Nashville's Art Crawl is turning 5, and while its profound effect on the city's art scene is a given, the popping-up of a Big Apple gallery in The Gulch this month suggests that the half-decade-old happening has not only come of age, but also extended its reach well beyond the narrow strip of downtown where it first took root.
ZieherSmith is one of the top emerging galleries in Manhattan's Chelsea neighborhood, and their booth was voted "Best of Basel" at Art Basel Miami Beach 2010. They will open a temporary pop-up gallery at the Icon building in The Gulch, with an opening party during the Art Crawl. Their BNA: Brooklyn to Nashville exhibit features a roster of happening Brooklyn artists along with Nashville's talented Caroline Allison. The hipster-ific borough hosts one of the densest concentrations of art studios in the world, and many of this exhibit's artists are making waves in the international art scene. Rachel Owens' steer skull covered in green glass will be familiar to patrons of Zeitgeist Gallery, where the piece was displayed in 2009, and Zeitgeist photographer Caroline Allison's meticulous interiors are by turns enigmatic and charming. Vadis Turner is a former Nashvillian whose latest work includes multimedia ribbon paintings on canvas. Eddie Martinez's Basquiat-inspired canvases found him named one of Interview Magazine's top 15 young artists in 2009, and Javier Piñón's gorgeous collages reference both Renaissance masters and fantasy painter Frank Frazetta. The exhibition includes nearly 20 artists in a variety of media and runs through Aug. 27.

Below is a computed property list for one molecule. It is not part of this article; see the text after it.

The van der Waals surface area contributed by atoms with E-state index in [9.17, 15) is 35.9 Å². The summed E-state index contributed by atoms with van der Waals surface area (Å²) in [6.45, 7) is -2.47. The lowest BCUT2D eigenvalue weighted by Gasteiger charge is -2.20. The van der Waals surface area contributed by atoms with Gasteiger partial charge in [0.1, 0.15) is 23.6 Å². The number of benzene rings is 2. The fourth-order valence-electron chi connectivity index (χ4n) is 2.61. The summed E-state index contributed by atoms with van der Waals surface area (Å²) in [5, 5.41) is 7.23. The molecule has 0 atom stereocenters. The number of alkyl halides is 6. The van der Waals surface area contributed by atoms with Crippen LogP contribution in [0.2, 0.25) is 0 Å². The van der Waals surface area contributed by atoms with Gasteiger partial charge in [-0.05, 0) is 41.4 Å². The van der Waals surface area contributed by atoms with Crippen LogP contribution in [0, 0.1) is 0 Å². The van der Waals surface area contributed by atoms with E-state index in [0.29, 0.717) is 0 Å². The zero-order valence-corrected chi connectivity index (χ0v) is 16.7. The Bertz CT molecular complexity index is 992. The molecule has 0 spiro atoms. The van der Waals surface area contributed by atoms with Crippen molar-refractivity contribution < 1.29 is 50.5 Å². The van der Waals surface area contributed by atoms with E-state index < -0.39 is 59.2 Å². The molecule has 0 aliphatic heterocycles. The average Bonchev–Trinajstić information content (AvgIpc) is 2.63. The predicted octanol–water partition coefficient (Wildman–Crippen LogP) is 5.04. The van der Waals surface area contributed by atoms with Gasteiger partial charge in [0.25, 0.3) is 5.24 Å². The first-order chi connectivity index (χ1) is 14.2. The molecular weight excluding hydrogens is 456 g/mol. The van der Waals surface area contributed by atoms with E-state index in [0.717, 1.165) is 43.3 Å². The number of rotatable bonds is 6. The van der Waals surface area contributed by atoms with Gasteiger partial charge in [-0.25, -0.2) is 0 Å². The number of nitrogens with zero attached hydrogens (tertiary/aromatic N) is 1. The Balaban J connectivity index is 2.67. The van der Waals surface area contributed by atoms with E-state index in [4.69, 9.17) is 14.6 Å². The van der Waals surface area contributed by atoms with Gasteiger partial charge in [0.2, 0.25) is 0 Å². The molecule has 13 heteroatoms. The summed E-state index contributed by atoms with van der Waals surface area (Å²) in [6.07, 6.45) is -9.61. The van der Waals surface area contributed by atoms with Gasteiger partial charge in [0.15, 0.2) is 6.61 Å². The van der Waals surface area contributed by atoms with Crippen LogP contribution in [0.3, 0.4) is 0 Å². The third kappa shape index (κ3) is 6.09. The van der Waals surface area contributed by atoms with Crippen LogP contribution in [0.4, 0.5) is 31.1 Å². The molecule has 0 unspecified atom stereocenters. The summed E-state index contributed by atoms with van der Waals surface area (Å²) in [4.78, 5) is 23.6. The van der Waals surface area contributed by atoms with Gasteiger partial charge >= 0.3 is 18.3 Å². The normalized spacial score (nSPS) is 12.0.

But the larger celebration here is for the Art Crawl itself, the story of which begins with Anne Brown, a group of active citizens and some thoughtful city planners.
"We met up every week," Brown says, remembering the casual get-togethers that birthed the concept of a Fifth Avenue of the Arts. Brown was already working on creative projects in the upstairs of her popular space when she moved down to street level to "start doing projects with my friends" and improve the storefront's profile. In 1996, The Arts Company became the first gallery on the block, and Brown's pioneer spirit endures to this day.
"Our plans for the future are even more dramatic," she enthuses. "We're going to do a lot more when the convention center comes in."
Fifth Avenue of the Arts really grew into its name with the explosion of art in the Arcade. While artists had made use of Arcade spaces as studios over the years, the opening of New York transplant Daniel Lai's now-defunct Dangenart Gallery in August 2005 sparked the downtown art scene as we know it. Lai referred to the resulting Arcade phenomenon as an "art colony," and artists and galleries quickly filled every spot on the balcony floor for the first time in decades. While Arcade galleries have come and gone since that first flush, Twist Gallery was a part of the first Art Crawl. Along with co-founder Caroline Carlisle, Beth Gilmore opened Twist in 2006 while finishing her bachelor's degree at Watkins College Art, Design & Film.
"Watkins always encouraged us to get out and do something," she laughs. "Opening a gallery seemed like the perfect project."
With the addition of Jerry Dale McFadden and Susan Tinney's TAG Gallery — in the Fifth Avenue spot where Tinney now runs Tinney Contemporary — the principal players of the inaugural First Saturday Art Crawl were all in place. The decision to have a once-a-month-communal opening wasn't a deliberate choice so much as a mutual realization. They were all in the right place at the right time to create a central expression of the city's artistic identity — and the Nashville art scene has never looked back.
The reverberations of the event have inspired numerous attempts to create additional monthly arts-related events — some more successful than others — and it's become difficult to find a Nashville gallery show that hangs longer than three weeks, a breakneck pace that weighs novelty against the deep viewing that only multiple gallery visits can offer. Despite such unintended consequences, the real, true good that the Art Crawl has wrought is twofold: It has created a permanent and growing audience for art in Nashville; it has also exploded the size and diversity of our art scene to the point that even New York galleries want in on the action.
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